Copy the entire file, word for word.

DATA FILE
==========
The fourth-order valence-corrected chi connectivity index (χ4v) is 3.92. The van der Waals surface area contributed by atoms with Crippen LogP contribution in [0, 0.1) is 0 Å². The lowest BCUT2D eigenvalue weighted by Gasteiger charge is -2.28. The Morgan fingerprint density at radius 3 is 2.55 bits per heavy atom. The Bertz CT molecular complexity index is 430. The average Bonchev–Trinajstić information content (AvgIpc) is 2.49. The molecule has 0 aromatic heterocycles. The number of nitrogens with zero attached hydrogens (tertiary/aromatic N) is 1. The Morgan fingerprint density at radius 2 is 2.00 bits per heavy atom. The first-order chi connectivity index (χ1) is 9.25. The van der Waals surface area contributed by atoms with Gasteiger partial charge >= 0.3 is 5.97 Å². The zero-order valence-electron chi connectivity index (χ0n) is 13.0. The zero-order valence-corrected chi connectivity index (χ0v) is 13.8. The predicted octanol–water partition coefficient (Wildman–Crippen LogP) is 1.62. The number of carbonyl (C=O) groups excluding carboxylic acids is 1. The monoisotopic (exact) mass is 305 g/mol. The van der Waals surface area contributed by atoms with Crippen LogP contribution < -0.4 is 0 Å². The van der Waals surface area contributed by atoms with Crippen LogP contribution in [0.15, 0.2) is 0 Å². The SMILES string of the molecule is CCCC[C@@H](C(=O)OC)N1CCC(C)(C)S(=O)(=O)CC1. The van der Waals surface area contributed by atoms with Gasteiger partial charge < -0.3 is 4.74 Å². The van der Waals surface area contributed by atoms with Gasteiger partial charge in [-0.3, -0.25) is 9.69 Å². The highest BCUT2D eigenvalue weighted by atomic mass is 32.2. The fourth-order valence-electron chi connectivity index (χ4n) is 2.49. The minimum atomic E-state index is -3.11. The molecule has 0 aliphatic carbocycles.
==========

The fourth-order valence-corrected chi connectivity index (χ4v) is 3.92. The van der Waals surface area contributed by atoms with Crippen LogP contribution in [0, 0.1) is 0 Å². The lowest BCUT2D eigenvalue weighted by Gasteiger charge is -2.28. The Morgan fingerprint density at radius 3 is 2.55 bits per heavy atom. The Bertz CT molecular complexity index is 430. The average Bonchev–Trinajstić information content (AvgIpc) is 2.49. The molecule has 0 aromatic heterocycles. The number of nitrogens with zero attached hydrogens (tertiary/aromatic N) is 1. The Morgan fingerprint density at radius 2 is 2.00 bits per heavy atom. The first-order chi connectivity index (χ1) is 9.25. The van der Waals surface area contributed by atoms with Gasteiger partial charge >= 0.3 is 5.97 Å². The zero-order valence-electron chi connectivity index (χ0n) is 13.0. The zero-order valence-corrected chi connectivity index (χ0v) is 13.8. The predicted octanol–water partition coefficient (Wildman–Crippen LogP) is 1.62. The number of carbonyl (C=O) groups excluding carboxylic acids is 1. The monoisotopic (exact) mass is 305 g/mol. The van der Waals surface area contributed by atoms with Crippen LogP contribution < -0.4 is 0 Å². The van der Waals surface area contributed by atoms with Crippen LogP contribution in [0.15, 0.2) is 0 Å². The SMILES string of the molecule is CCCC[C@@H](C(=O)OC)N1CCC(C)(C)S(=O)(=O)CC1. The van der Waals surface area contributed by atoms with Gasteiger partial charge < -0.3 is 4.74 Å². The van der Waals surface area contributed by atoms with Gasteiger partial charge in [-0.3, -0.25) is 9.69 Å². The highest BCUT2D eigenvalue weighted by atomic mass is 32.2. The fourth-order valence-electron chi connectivity index (χ4n) is 2.49. The minimum atomic E-state index is -3.11. The molecule has 0 aliphatic carbocycles.